The idea of touring sounds glamorous. It’s not exactly glamorous, but it’s certainly an adventure.
When I says ‘touring’ you may be thinking of music stadium tours, or perhaps if you know me better you might conjure up beautiful theatre tours with fabulous green rooms – that’s not what this is about.
This is about the ‘getting-your-hands-dirty-theatre-in-education’ type of tour. The kind of tour where, not only are you an actor, but you are also a teacher, a props master, a driver, a set handler and everything in between that is associated with putting on a show in a different place each day. Sometimes twice a day.
It’s a great way to hone your acting chops – being able to perform (yes, perhaps not the most eloquent of plays) to a rabble of kids who not only talk throughout the show but some jeer and make fun of what you say.
It’s tough but it certainly instils discipline in you – with ‘the show must go on’ mantra on replay in your head.
I’ve done plenty of touring. Crazy plays in Italian schools, open aired Shakespeare on rickety stages and educational pieces in prisons. Yes, I cacked my pants at that one.
All in all, it was an incredible experience because not only was I performing, which is the whole point of being an actor, but I was seeing some amazing places. I also had some fun times with the people I toured with – AND some not so fun times too, because three of you in a sweaty car and sharing a B&B room every night can bring up your shit.
But all in all, I remember my tours fondly.
I would never had visited the likes of Milan, Rome, Pisa, Venice, Udine or Sardinia had I not joined a TIE company. I learned to drive a left hand drive car, on the left hand side of the road no less, I saw the Sistien Chapel up close and personal, partied hard in a Milanese night club, ate pistachio gelato on the Spanish Steps, marvelled at the wonders of Cinque Terre and soaked up the modern art at the Peggy Gugenheim museum.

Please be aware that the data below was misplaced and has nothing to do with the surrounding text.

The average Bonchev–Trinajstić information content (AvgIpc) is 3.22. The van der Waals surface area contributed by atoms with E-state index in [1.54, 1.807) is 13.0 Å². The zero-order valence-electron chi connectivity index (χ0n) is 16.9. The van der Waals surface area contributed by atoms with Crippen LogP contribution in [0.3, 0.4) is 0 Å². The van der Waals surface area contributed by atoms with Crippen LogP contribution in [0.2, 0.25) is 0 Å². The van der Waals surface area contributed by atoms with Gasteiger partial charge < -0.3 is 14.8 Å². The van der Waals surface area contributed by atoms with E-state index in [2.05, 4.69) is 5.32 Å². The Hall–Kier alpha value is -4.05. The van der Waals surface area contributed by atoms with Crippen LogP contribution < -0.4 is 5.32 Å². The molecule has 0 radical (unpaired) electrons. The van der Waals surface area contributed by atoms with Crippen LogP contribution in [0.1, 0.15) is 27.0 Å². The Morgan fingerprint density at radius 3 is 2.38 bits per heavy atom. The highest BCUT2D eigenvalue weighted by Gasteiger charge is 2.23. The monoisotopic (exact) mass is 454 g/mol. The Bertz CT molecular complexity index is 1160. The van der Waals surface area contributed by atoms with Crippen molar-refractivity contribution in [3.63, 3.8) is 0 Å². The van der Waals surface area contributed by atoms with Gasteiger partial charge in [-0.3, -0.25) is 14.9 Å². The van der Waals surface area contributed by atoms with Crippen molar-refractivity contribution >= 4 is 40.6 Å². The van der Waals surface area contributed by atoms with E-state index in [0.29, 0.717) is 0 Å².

I would never have had certain experiences had I not accepted my first educational tour. I got terribly drunk on Pinot Grigio and Campari and ended up in A&E after falling over and banging my head, I stood in front of 50 inmates crying from the bottom of my soul as I mourned the loss of my characters daughter in a car accident due to a drunk driver AND I managed to move some to tears.
And I would never have had the opportunity to see some of England and Ireland’s most beautiful houses and estates had I not said yes to one of the most clumsily put together performances of A Midsummer Nights Dream – I also nearly broke my leg, had my heart broken like never before and learned to drive a Luton lorry.
There are many more theatre stories that are part of my acting past, some on tour, some in fabulous rep theatres, some in the most dingiest of darkest backstreet venues – like the time I played a whore in a musical at the Edinburgh festival. My twenties was my decade for fun, adventure and creativity through performance.
Elizabeth Gilbert talks about creativity in her book Big Magic. The main thread is that whatever is your art, just do it for the sake of creating art, whether that is to dance the night away, stand on stage baring your soul, or writing for the sake of writing. Do it, because it is the process of doing it that is the adventure.
No, I didn’t win an Oscar for my acting, but I have had the most incredibly time as I worked towards that goal. Who, knows what the future may hold, perhaps an Oscar IS in my future. I’m open to the possibilities. But I will continue to create, express and do what feels good in the moment. I hope you will too.